2016 will see the lowest fleet growth rate on record (3.4% expected), but with an estimated net addition of 0.68 million TEU of capacity for the full year, the milestone could be reached in June. Over the last decade, the fleet size in TEU increased by 240% and reached 19.7 million TEU at the end of 2015. However, the fleet grew unevenly, displaying a shift to larger ship sizes and giving a one-sided focus on cutting unit costs per transported TEU by having larger ships; continuing the theme of “bigger is better”. The ultra large containership segment (ULCS) especially contributed to the growth; starting at 0.5% in 2007 and currently accounts for 18% of the total fleet – as measured by TEU capacities. Chief Shipping Analyst Peter Sand says: “The total containership fleet in TEU increased annually from 2006 onwards by 9%, in contrast to the number of ships which actually increased by only 3.7% on an annual basis. Despite the enormous growth of ULCS market share, the post-Panamax fleet of 8,000 TEUs – 12,000 TEUs in relation to the total share and TEU capacity, is still the preferred shipping class, accounting for around ¼ of the container ship fleet.”
Striking differences are revealed when comparing the annual growth rate for the time frames 2006 – 2016 and 2011 – 2016. While the feeder class with less than 500 TEUs per ship, decreased by an average 4% per annum in relation to the time frame 2006 – 2016, the decline accelerated even further by an additional 1% in the last five years. On the other hand, ship segments from Feedermax (500 TEUs – 999 TEUs) to Panamax (3,000+ TEUs), maintained a marginal positive annual growth between 2006 – 2016. However, only taking into account the time-frame from 2011 onwards, annual cutbacks of 1% – 2% occurred. The same analogy can be applied for the time-frame from 2006 – 2016 for the post-Panamax segment of 3,000 TEUs – 7,999 TEUs and 8,000 TEUs – 12,000 TEUs, which have grown by 8% and 23% on average, per annum respectively.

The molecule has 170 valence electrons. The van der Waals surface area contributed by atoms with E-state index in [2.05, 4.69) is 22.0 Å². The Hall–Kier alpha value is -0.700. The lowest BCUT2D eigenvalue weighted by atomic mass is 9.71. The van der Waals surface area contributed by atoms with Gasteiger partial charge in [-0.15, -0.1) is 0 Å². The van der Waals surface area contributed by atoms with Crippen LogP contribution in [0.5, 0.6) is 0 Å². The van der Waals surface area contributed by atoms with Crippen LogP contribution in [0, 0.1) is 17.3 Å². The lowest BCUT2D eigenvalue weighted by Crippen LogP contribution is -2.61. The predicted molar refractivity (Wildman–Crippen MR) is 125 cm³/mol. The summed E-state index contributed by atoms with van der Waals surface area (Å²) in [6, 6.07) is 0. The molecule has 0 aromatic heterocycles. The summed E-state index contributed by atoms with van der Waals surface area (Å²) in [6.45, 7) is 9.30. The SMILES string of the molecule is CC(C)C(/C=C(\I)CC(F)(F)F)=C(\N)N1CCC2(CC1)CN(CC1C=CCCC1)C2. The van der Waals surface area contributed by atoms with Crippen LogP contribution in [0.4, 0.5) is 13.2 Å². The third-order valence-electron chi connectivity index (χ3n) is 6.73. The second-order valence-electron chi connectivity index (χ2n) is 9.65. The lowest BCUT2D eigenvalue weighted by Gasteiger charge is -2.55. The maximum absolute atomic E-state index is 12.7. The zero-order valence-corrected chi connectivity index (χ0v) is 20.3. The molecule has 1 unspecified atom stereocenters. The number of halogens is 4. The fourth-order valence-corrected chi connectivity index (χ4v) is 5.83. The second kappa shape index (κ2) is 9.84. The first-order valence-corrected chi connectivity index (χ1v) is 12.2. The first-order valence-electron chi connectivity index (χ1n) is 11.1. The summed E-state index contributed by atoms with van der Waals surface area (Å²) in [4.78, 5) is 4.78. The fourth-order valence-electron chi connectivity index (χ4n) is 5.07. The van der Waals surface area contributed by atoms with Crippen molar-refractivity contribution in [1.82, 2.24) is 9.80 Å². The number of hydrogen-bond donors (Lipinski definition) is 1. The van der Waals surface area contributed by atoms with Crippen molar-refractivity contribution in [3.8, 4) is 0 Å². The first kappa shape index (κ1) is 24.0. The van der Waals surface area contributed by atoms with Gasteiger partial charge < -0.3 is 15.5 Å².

The figure which stands out the most is the tremendous annual growth of 45% between 2011 and 2016 of the ULCS (12,000 TEUs). Thus backing up the trend towards larger capacity container ships. Peter Sand adds,” The trend towards higher capacity container ships stands out during the 2006 – 2016 period and even accelerated in the last five years. Therefore, the driver towards the 20 million TEU margin was ultra large containerships and post-Panamax between 8,000 TEUs – 12,000 TEUs “. Source: BIMCO